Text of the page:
Cast your mind back to the early 1990s! How did the TV drama Go Now come about?

The film that was to become "Go Now" began its journey in a writing workshop run by Jimmy McGovern. He and Paul Henry-Powell worked together with people who had multiple sclerosis , and the film was written based on the life experiences of those people.


When did you come on board the project? And why did you want to make this film?

I came onboard quite early on. I was approached through my agent, and told they were finishing a script, which was essentially a love story between two characters Karen and Nick.

I knew of Jimmy McGovern , and had followed his work for years. I had also just recently seen Michael Winterbottom's debut film Butterfly Kiss: a film about a female serial killer and her girlfriend travelling through the north of England, which I had really rated. So when the offer came through I was excited by the idea and keen to meet them for a chat about the role.

I had around this time been offered the part of Guinevere in First Knight, playing opposite Richard Gere, and Sean Connery. I had some big queries about the script, and found the objectification of the central female character demeaning. To my agent's shock/horror I turned the project down in favour of the independent film Go Now. In contrast to the big Hollywood blockbuster, there seemed to me a real point to making this film; that it was a story that should be told; a story that I wanted to part of.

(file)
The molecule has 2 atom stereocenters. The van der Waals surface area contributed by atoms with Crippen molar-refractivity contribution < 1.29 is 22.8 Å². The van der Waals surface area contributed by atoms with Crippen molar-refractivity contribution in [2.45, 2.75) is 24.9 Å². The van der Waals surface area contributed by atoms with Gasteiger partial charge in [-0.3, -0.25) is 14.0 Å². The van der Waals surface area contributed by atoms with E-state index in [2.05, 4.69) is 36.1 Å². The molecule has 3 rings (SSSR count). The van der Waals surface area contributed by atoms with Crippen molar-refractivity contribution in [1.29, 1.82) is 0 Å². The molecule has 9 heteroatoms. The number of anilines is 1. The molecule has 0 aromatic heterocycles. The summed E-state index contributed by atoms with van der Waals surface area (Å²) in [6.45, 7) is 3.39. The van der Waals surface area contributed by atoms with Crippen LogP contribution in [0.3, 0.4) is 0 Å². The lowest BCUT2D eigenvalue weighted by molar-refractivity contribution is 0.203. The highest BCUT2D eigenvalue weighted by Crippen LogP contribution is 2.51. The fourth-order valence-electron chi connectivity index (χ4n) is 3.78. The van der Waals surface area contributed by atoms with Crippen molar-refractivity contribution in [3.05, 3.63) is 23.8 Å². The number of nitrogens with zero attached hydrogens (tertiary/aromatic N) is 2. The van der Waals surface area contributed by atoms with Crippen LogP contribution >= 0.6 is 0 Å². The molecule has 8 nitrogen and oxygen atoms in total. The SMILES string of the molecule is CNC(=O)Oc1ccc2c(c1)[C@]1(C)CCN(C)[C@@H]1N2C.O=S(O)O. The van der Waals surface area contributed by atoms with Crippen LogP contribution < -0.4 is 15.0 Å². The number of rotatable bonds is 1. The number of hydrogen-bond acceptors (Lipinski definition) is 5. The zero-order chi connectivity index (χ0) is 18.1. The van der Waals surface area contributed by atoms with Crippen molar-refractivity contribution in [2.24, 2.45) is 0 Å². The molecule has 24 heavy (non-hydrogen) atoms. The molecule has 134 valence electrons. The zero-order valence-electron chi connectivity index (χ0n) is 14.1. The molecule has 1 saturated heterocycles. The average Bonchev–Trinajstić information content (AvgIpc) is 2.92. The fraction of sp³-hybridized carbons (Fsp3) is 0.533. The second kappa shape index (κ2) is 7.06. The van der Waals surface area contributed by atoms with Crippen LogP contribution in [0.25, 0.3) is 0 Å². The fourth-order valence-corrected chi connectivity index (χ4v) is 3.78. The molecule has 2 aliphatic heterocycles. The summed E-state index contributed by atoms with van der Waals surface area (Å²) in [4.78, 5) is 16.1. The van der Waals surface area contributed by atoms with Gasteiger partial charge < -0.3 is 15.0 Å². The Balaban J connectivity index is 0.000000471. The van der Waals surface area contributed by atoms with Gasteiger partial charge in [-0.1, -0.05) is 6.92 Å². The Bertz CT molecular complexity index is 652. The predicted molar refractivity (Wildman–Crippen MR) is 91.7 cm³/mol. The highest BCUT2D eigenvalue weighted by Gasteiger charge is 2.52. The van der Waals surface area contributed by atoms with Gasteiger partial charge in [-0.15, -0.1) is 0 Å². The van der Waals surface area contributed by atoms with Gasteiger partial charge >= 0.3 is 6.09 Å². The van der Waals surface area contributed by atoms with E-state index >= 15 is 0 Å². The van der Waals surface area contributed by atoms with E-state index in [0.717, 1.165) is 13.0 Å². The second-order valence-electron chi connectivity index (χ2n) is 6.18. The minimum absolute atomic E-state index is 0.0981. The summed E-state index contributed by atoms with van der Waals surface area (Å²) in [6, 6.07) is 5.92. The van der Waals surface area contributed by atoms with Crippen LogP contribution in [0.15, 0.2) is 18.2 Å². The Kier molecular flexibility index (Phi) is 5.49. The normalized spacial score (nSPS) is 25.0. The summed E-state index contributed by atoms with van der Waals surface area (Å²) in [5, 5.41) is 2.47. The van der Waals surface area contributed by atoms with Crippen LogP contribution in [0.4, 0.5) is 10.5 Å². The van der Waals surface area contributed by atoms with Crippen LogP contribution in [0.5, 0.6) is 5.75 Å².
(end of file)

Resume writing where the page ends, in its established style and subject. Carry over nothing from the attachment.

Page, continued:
It was important to me that the script was written by and going to be directed and produced  by people with integrity and empathy. Michael Winterbottom (director), Andrew Eaton ( producer)and Jimmy McGovern and Paul Henry-Powell ( writers) had both of these in spades. It was a very cool team. I wanted to be a part of that team, and a part of bringing that story to life. I came back with a definite yes.


What was it about Karen’s role that drew you in?

The role of carer is a hard one, but as carer you also have to survive yourself. You need to care for your loved one, not be over cloying or over protective, to continue to treat the one you are caring for as "normally" as possible, to continue to live your own life and meet your own needs too, and this is hard to do. It's a difficult balance.  You have to be so strong emotionally and physically, and the question Karen asks herself is: Do I love him, or do I pity him..and where do those feelings cross collide and intermingle? Do I love him, like him enough even, to put my life on hold when he needs 24/7 care. If attraction fades will the love be enough.